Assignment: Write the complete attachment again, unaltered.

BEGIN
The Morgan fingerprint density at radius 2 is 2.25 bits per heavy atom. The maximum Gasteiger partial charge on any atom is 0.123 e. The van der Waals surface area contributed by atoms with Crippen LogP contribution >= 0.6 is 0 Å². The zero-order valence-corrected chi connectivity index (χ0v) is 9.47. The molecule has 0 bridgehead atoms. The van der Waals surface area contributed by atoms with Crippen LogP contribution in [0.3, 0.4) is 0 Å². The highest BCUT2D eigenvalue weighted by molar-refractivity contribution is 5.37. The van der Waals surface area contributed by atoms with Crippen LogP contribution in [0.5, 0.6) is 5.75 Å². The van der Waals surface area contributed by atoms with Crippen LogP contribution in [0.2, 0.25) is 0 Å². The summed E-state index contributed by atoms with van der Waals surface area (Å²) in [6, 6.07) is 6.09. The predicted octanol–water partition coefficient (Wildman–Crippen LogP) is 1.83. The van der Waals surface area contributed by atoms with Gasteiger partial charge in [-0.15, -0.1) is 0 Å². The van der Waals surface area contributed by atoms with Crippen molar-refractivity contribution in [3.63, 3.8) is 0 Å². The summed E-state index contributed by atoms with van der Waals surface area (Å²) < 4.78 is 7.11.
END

The Morgan fingerprint density at radius 2 is 2.25 bits per heavy atom. The maximum Gasteiger partial charge on any atom is 0.123 e. The van der Waals surface area contributed by atoms with Crippen LogP contribution >= 0.6 is 0 Å². The zero-order valence-corrected chi connectivity index (χ0v) is 9.47. The molecule has 0 bridgehead atoms. The van der Waals surface area contributed by atoms with Crippen LogP contribution in [0.3, 0.4) is 0 Å². The highest BCUT2D eigenvalue weighted by molar-refractivity contribution is 5.37. The van der Waals surface area contributed by atoms with Crippen LogP contribution in [0.5, 0.6) is 5.75 Å². The van der Waals surface area contributed by atoms with Crippen LogP contribution in [0.2, 0.25) is 0 Å². The summed E-state index contributed by atoms with van der Waals surface area (Å²) in [6, 6.07) is 6.09. The predicted octanol–water partition coefficient (Wildman–Crippen LogP) is 1.83. The van der Waals surface area contributed by atoms with Gasteiger partial charge in [-0.15, -0.1) is 0 Å². The van der Waals surface area contributed by atoms with Crippen molar-refractivity contribution in [3.63, 3.8) is 0 Å². The summed E-state index contributed by atoms with van der Waals surface area (Å²) < 4.78 is 7.11.